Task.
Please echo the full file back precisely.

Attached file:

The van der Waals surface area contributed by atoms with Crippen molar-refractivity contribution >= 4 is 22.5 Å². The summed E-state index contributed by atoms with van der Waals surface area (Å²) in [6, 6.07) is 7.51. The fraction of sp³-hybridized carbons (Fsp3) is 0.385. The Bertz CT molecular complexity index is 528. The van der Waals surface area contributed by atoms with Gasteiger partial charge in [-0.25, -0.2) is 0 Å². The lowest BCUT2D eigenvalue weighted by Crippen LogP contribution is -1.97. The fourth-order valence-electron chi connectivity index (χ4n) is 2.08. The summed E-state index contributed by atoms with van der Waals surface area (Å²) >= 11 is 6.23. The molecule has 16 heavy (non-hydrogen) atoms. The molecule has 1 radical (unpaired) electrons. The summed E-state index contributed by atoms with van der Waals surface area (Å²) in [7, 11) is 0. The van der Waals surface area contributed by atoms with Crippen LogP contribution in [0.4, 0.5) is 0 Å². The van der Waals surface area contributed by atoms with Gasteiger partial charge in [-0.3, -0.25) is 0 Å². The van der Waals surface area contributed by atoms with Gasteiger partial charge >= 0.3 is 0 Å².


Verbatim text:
The van der Waals surface area contributed by atoms with Crippen molar-refractivity contribution >= 4 is 22.5 Å². The summed E-state index contributed by atoms with van der Waals surface area (Å²) in [6, 6.07) is 7.51. The fraction of sp³-hybridized carbons (Fsp3) is 0.385. The Bertz CT molecular complexity index is 528. The van der Waals surface area contributed by atoms with Gasteiger partial charge in [-0.25, -0.2) is 0 Å². The lowest BCUT2D eigenvalue weighted by Crippen LogP contribution is -1.97. The fourth-order valence-electron chi connectivity index (χ4n) is 2.08. The summed E-state index contributed by atoms with van der Waals surface area (Å²) >= 11 is 6.23. The molecule has 16 heavy (non-hydrogen) atoms. The molecule has 1 radical (unpaired) electrons. The summed E-state index contributed by atoms with van der Waals surface area (Å²) in [7, 11) is 0. The van der Waals surface area contributed by atoms with Crippen LogP contribution in [0.4, 0.5) is 0 Å². The van der Waals surface area contributed by atoms with Gasteiger partial charge in [-0.3, -0.25) is 0 Å². The van der Waals surface area contributed by atoms with Gasteiger partial charge >= 0.3 is 0 Å².